a larger customized jet or two for transporting our President and the Chief’s
family, friends, campaign supporters, publicists, speech writers, spin doctors,
selected media celebrities, servants—Michelle has some 20 personal attendants
at six-figure salaries—and pets to
bi-monthly vacation spots.)
This from a recent New Yorker
magazine: “Social scientists find that
leaving a dysfunctional urban neighborhood can transform a family’s
Could this mean that if a family were to move from the drug- and
blood-filled streets of Baltimore to, say, sleepy Mount Airy, North Carolina,
their prospects for living a healthier, happier life might improve?
Wow. What a revelation. I mean, who would have ever thought?
They’re words or phrases that read the same backwards and forwards, like
wow, huh, kayak, tenet, radar, level, racecar, boob, avid diva, air an aria,
Tahitti hat, and Wassamassaw (a SC town).
Some names are palindromes, like Eve, Elle, Hannah, Mom, Dad, and Madam.
Making them up in phrases or whole sentences is a hobby that goes back
to ancient Greece, and it can be fun. A
well-known one is, “A man, a plan, a canal: Panama.” It’s amazing that people can keep coming up
with so many of them. They’ve been
involved in witchcraft and religious ritual.
Back in the 50s there was a palindrome board game, and there’s even a 15-year-old
magazine called The Palindromist,
edited by Mark Saltveit, which traces the history of the pastime and includes interesting
puzzlers, like calculator words, wherein you turn a calculator upside down and
the numbers spell out words. (Maybe a
neat code device for a spy novel?) There
are also newspaper, magazine, and live competitions, some with cash prizes.
If you’d like to try palindroming, here’s a long list of clever ones to
get you thinking in both directions:
Myself, I don’t write palindromes.
I write sagas.
with squirrels (Part 2)
You may remember
that I recently single-handedly saved a squirrel that had fallen down my unused
chimney due to his own reckless frivolity and abject clumsiness. (See last week’s post.)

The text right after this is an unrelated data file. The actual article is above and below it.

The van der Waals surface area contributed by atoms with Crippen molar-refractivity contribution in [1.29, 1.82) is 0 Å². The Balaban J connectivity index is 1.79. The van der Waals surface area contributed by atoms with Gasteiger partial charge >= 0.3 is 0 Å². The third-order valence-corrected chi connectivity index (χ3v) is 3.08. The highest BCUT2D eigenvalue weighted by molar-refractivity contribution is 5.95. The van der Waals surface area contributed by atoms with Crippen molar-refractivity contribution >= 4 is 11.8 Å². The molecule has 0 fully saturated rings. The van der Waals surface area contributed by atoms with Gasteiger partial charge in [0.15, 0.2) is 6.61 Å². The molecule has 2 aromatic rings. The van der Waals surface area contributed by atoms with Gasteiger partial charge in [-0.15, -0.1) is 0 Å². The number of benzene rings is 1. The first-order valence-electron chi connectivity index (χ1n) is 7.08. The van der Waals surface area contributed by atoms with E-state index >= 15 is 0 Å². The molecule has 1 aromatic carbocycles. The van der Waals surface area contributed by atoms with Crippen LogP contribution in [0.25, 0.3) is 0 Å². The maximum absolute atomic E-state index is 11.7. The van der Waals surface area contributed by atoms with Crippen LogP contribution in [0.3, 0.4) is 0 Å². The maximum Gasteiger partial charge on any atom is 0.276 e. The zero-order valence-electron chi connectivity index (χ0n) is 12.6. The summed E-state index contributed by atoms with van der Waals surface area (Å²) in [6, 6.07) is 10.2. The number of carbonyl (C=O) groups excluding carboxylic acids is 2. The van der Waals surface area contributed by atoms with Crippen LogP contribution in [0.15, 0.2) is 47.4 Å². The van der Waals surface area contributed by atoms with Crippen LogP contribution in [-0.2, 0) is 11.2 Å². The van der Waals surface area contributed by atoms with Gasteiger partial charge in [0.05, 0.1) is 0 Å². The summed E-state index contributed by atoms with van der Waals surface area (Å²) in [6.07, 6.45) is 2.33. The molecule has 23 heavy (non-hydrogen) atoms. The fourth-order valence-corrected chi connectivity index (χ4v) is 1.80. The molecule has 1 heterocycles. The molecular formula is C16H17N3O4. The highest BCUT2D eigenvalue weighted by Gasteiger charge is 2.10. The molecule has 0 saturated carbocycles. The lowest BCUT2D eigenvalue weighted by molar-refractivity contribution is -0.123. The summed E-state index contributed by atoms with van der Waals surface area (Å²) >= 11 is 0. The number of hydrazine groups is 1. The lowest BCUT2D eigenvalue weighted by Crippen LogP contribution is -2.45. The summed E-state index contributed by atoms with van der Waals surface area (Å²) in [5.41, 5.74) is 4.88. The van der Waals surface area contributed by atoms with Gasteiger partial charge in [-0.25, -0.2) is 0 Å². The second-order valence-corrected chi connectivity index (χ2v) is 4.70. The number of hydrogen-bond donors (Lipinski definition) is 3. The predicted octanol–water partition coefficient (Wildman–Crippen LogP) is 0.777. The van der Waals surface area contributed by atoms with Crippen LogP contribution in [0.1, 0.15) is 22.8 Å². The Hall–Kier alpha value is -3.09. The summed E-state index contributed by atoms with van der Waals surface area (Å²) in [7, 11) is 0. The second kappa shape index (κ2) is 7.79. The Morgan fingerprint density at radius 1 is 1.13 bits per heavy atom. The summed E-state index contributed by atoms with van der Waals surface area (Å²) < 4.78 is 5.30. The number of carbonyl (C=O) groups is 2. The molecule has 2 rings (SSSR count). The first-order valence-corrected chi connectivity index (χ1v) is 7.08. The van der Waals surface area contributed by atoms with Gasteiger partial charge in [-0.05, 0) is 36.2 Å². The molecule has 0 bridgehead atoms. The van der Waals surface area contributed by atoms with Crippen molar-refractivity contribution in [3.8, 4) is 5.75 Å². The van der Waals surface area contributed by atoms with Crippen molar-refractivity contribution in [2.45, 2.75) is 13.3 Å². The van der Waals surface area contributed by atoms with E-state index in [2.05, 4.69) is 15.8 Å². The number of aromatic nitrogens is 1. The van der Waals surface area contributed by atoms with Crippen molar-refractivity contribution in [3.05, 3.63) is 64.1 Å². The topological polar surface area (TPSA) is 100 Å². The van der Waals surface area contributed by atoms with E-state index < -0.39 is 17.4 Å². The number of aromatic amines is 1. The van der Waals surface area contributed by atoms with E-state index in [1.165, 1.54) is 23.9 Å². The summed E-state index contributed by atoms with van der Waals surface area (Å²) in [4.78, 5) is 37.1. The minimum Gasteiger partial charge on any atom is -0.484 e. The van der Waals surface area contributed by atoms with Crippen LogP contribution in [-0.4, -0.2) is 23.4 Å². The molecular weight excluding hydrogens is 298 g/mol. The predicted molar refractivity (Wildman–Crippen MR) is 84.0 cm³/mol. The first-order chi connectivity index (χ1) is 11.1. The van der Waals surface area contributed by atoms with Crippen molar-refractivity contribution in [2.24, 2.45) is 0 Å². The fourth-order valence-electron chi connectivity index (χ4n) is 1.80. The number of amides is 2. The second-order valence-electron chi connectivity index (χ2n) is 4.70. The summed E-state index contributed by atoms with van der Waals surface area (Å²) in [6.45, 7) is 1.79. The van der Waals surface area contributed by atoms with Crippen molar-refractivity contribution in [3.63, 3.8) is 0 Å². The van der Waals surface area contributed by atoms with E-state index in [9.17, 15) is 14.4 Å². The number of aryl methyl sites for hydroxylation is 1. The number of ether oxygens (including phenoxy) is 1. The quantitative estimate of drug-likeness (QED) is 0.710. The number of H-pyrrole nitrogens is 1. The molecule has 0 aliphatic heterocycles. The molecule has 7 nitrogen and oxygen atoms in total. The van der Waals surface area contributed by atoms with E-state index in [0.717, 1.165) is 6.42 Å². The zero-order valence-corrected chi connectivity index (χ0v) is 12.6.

Today I got a
call from a lawyer with the ASLU (American Squirrel Liberties Union), who
threatened to sue me over possessing an unsafe chimney upon my premises.
She claimed her client is suffering from PTSD (Post-Traumatic Squirrel Disorder)
after being trapped within the confines of my chimney void space for "the
better part of a week," and will require lengthy treatment from either a
squirrel whisperer or a Democrat. (This is a gross exaggeration; the
squirrel was actually confined for less than three days, and I gave him half of
a peanut butter sandwich absolutely FREE. Also, there's no telling how
many of my valuable pecans the little thief and his cohorts have stolen this fall.
What about that?)
And when I left
my home to go get coffee this morning, 14 squirrels and two chipmunks, all
naked as the day they were born, were staging a protest in my driveway,
chattering loudly enough to wake the neighbors and carrying small signs that
said, "Justice for ALL Rodents!" and "Nuts to Bowie!" and
Channel 12 reported that "dozens of cuddly little woodland creatures
gathered at the shadowed and forbidding riverside abode of a reclusive man rumored
to be related to Shrek the Ogre in order to seek justice for what the
authorities are alleging may have been felony squirrel abuse going back
years." So much for their slogan, "Getting the Facts Rite."
Anyway, if I
fail to have my chimney bulldozed within ten days, and do not fertilize my
pecan trees, and do not sign a full confession, and refuse to pay for
relocating "at least 1,700 squirrel refugees" from Central Park to
the Croatan National Forest, I will be faced with legal action that could carry
penalties "up to the fullest extent of the law."
All for merely
trying to be a Good Squirrel-maritan.
Okay, I made this post up.
Hey, I’m a storyteller. It’s what
I do. The part about saving the squirrel
is true, though.